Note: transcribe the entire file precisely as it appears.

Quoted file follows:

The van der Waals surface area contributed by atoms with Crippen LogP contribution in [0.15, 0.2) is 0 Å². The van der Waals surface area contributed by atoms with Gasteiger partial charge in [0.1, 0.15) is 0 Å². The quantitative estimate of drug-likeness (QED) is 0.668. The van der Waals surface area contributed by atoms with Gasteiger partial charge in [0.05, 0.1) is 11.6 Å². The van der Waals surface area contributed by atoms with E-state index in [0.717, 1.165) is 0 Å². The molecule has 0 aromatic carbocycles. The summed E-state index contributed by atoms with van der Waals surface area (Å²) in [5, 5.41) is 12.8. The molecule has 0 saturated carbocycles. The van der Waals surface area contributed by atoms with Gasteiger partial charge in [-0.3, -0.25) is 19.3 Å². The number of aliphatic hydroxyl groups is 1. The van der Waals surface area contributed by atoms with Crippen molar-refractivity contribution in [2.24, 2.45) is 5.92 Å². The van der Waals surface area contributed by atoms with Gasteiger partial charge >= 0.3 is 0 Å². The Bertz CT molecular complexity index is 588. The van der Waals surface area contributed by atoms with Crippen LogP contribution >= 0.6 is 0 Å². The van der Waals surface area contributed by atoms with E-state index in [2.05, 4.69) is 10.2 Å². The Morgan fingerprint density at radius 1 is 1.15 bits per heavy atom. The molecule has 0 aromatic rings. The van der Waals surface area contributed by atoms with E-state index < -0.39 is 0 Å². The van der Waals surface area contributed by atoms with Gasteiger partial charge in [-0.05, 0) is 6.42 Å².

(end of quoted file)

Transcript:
The van der Waals surface area contributed by atoms with Crippen LogP contribution in [0.15, 0.2) is 0 Å². The van der Waals surface area contributed by atoms with Gasteiger partial charge in [0.1, 0.15) is 0 Å². The quantitative estimate of drug-likeness (QED) is 0.668. The van der Waals surface area contributed by atoms with Gasteiger partial charge in [0.05, 0.1) is 11.6 Å². The van der Waals surface area contributed by atoms with E-state index in [0.717, 1.165) is 0 Å². The molecule has 0 aromatic carbocycles. The summed E-state index contributed by atoms with van der Waals surface area (Å²) in [5, 5.41) is 12.8. The molecule has 0 saturated carbocycles. The van der Waals surface area contributed by atoms with Gasteiger partial charge in [-0.3, -0.25) is 19.3 Å². The number of aliphatic hydroxyl groups is 1. The van der Waals surface area contributed by atoms with Crippen molar-refractivity contribution in [2.24, 2.45) is 5.92 Å². The van der Waals surface area contributed by atoms with Gasteiger partial charge >= 0.3 is 0 Å². The Bertz CT molecular complexity index is 588. The van der Waals surface area contributed by atoms with Crippen LogP contribution >= 0.6 is 0 Å². The van der Waals surface area contributed by atoms with E-state index in [2.05, 4.69) is 10.2 Å². The Morgan fingerprint density at radius 1 is 1.15 bits per heavy atom. The molecule has 0 aromatic rings. The van der Waals surface area contributed by atoms with E-state index < -0.39 is 0 Å². The van der Waals surface area contributed by atoms with Gasteiger partial charge in [-0.05, 0) is 6.42 Å².